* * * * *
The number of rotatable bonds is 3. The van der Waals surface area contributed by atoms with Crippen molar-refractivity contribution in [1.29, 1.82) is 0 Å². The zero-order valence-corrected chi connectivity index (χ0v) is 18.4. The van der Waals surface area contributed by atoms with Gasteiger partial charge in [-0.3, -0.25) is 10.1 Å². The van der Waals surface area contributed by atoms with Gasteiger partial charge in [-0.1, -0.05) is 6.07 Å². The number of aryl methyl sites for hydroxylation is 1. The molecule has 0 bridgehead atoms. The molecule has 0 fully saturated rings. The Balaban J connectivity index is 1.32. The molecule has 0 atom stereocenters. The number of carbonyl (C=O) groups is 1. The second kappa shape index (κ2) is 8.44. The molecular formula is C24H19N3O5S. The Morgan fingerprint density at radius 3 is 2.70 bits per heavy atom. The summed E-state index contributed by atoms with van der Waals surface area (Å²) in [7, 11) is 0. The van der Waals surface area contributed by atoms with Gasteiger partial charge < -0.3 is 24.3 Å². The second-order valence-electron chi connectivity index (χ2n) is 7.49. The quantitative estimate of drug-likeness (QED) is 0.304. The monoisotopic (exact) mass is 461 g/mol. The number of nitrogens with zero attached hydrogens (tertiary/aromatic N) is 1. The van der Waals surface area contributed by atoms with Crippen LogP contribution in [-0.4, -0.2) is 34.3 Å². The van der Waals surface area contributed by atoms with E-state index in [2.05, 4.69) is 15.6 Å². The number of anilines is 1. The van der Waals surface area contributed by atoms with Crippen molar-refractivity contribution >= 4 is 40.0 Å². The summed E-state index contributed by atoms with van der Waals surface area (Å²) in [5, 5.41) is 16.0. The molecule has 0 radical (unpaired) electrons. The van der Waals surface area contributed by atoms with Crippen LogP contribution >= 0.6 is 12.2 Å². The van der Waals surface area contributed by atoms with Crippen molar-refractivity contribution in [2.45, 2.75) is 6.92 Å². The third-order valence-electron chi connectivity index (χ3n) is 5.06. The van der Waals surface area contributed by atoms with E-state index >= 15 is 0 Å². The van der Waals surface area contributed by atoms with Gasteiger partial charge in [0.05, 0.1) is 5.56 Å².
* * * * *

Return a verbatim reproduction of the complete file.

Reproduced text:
The number of rotatable bonds is 3. The van der Waals surface area contributed by atoms with Crippen molar-refractivity contribution in [1.29, 1.82) is 0 Å². The zero-order valence-corrected chi connectivity index (χ0v) is 18.4. The van der Waals surface area contributed by atoms with Gasteiger partial charge in [-0.3, -0.25) is 10.1 Å². The van der Waals surface area contributed by atoms with Gasteiger partial charge in [-0.1, -0.05) is 6.07 Å². The number of aryl methyl sites for hydroxylation is 1. The molecule has 0 bridgehead atoms. The molecule has 0 fully saturated rings. The Balaban J connectivity index is 1.32. The molecule has 0 atom stereocenters. The number of carbonyl (C=O) groups is 1. The second kappa shape index (κ2) is 8.44. The molecular formula is C24H19N3O5S. The Morgan fingerprint density at radius 3 is 2.70 bits per heavy atom. The summed E-state index contributed by atoms with van der Waals surface area (Å²) in [7, 11) is 0. The van der Waals surface area contributed by atoms with Gasteiger partial charge < -0.3 is 24.3 Å². The second-order valence-electron chi connectivity index (χ2n) is 7.49. The quantitative estimate of drug-likeness (QED) is 0.304. The monoisotopic (exact) mass is 461 g/mol. The number of nitrogens with zero attached hydrogens (tertiary/aromatic N) is 1. The van der Waals surface area contributed by atoms with Crippen LogP contribution in [-0.4, -0.2) is 34.3 Å². The van der Waals surface area contributed by atoms with E-state index in [2.05, 4.69) is 15.6 Å². The number of anilines is 1. The van der Waals surface area contributed by atoms with Crippen molar-refractivity contribution >= 4 is 40.0 Å². The summed E-state index contributed by atoms with van der Waals surface area (Å²) in [5, 5.41) is 16.0. The molecule has 0 radical (unpaired) electrons. The van der Waals surface area contributed by atoms with Crippen LogP contribution >= 0.6 is 12.2 Å². The van der Waals surface area contributed by atoms with Crippen molar-refractivity contribution in [2.45, 2.75) is 6.92 Å². The third-order valence-electron chi connectivity index (χ3n) is 5.06. The van der Waals surface area contributed by atoms with E-state index >= 15 is 0 Å². The van der Waals surface area contributed by atoms with Gasteiger partial charge in [0.05, 0.1) is 5.56 Å².